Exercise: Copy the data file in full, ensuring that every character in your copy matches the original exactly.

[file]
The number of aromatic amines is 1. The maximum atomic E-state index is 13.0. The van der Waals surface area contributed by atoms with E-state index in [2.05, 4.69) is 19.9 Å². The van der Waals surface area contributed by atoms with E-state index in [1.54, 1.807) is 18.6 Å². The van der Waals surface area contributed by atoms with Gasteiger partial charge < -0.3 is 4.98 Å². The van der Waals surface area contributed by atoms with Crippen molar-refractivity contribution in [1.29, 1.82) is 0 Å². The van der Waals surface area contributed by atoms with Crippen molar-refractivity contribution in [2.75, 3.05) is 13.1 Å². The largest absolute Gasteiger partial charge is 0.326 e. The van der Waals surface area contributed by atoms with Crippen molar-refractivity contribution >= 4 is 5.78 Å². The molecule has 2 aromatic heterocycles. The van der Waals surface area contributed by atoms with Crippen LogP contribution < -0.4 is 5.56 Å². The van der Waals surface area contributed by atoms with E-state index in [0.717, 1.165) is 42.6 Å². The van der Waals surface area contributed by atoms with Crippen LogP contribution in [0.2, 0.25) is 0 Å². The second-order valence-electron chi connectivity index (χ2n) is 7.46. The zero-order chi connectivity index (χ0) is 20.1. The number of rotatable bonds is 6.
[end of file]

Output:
The number of aromatic amines is 1. The maximum atomic E-state index is 13.0. The van der Waals surface area contributed by atoms with E-state index in [2.05, 4.69) is 19.9 Å². The van der Waals surface area contributed by atoms with E-state index in [1.54, 1.807) is 18.6 Å². The van der Waals surface area contributed by atoms with Gasteiger partial charge < -0.3 is 4.98 Å². The van der Waals surface area contributed by atoms with Crippen molar-refractivity contribution in [1.29, 1.82) is 0 Å². The van der Waals surface area contributed by atoms with Crippen molar-refractivity contribution in [2.75, 3.05) is 13.1 Å². The largest absolute Gasteiger partial charge is 0.326 e. The van der Waals surface area contributed by atoms with Crippen molar-refractivity contribution >= 4 is 5.78 Å². The molecule has 2 aromatic heterocycles. The van der Waals surface area contributed by atoms with Crippen LogP contribution < -0.4 is 5.56 Å². The van der Waals surface area contributed by atoms with E-state index in [0.717, 1.165) is 42.6 Å². The van der Waals surface area contributed by atoms with Crippen LogP contribution in [0.2, 0.25) is 0 Å². The second-order valence-electron chi connectivity index (χ2n) is 7.46. The zero-order chi connectivity index (χ0) is 20.1. The number of rotatable bonds is 6.